Serpiginous choroiditis (SC) is a descriptive term for a progressive, recurrent, usually bilateral posterior uveitis characterized by a geographic pattern of choroiditis that typically extends centrifugally from the peripapillary area with an active advancing edge and affects the overlying RPE and the outer retina. Serpiginous-like choroiditis (SLC) is a distinct form of the disease, which has been particularly described in tuberculosis endemic countries to differentiate it from classic autoimmune SC. This entity is characterized by choroidal lesions that grow in a serpentine manner with an active advancing edge and healing center. Various clinical, imaging, and histopathological studies have shown that eyes with both SC and SLC have choriocapillaris hypoperfusion due to inflammation involving the inner choroidal layers (choriocapillaris).[68],[69],[70],[71]

ICGA shows multiple areas of hypocyanescence in the early phase (for both active and healed lesions) with fuzzy margins (active lesions). In the active stage, the lesions continue to appear hypocyanescent with ill-defined fuzzy edges in the late phase. However, in the healing stages, the borders of these hypocyanescent lesions become more discrete and well defined in the early phase of ICGA, whereas the late phase ICGA shows hypofluorescence with the islands of preserved choriocapillaris and medium-sized underlying choroidal vessels appearing as ill-defined late central isofluorescence [Figure 5].[68],[69],[70] The hypofluorescent areas seen in the active stage represent choriocapillaris nonperfusion and correlate well with the areas of choriocapillaris thickening and hyporeflectance on EDI-OCT and areas of flow deficit on en face OCTA scans.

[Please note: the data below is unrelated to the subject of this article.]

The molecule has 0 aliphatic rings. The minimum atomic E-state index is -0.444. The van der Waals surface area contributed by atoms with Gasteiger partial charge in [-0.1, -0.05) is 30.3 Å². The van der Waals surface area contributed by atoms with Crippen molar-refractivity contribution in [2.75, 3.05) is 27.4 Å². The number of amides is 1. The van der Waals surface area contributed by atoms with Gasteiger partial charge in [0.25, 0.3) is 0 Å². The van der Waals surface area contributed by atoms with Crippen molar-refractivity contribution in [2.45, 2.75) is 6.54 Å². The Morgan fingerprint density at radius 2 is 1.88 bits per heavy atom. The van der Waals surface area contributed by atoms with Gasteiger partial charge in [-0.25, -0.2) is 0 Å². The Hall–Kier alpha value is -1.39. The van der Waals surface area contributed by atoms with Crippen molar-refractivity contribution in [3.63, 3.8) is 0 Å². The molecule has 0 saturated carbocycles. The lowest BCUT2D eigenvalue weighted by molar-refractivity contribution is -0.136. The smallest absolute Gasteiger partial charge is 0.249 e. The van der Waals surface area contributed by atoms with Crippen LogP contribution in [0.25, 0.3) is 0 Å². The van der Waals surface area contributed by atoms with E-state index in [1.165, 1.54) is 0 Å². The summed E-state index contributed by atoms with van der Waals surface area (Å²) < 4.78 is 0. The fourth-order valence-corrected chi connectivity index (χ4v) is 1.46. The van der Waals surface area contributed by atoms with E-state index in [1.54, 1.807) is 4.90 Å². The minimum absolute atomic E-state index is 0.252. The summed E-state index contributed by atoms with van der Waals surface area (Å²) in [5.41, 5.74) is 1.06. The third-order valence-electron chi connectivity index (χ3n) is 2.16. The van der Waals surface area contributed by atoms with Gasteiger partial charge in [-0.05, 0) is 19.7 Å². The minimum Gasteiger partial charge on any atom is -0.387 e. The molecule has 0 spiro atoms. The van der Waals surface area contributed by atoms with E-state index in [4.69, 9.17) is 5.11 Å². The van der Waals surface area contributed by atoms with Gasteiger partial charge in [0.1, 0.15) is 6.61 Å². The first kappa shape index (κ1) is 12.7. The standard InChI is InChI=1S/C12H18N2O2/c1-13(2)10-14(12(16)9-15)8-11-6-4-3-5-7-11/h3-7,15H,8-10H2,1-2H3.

Figure 5: Multimodal imaging of a young female patient with tubercular serpiginous like choroiditis. Fundus photograph shows yellowish serpiginous like choroiditis lesions in the macula (a). Indocyanine green angiography shows early (b) and late (c) hypocyanescence suggestive of choriocapillaris ischemia. Enhanced-depth imaging optical coherence tomography shows choriocapillaris thickening and hypo-reflectivity corresponding to the serpiginous-like choroiditis lesions (yellow dotted line) (d). Optical coherence tomography angiography en face image at the level of choriocapillaris shows dark flow deficit areas (yellow arrowheads), which correspond to the hypocyanescent lesions on indocyanine green angiography and choriocapillaris thickening on enhanced-depth imaging optical coherence tomography (e). In the healed stage, enhanced-depth imaging optical coherence tomography shows choriocapillaris thinning (yellow dotted line) and increased choroidal reflectance (f). Optical coherence tomography angiography shows resolution of the dark areas of flow deficit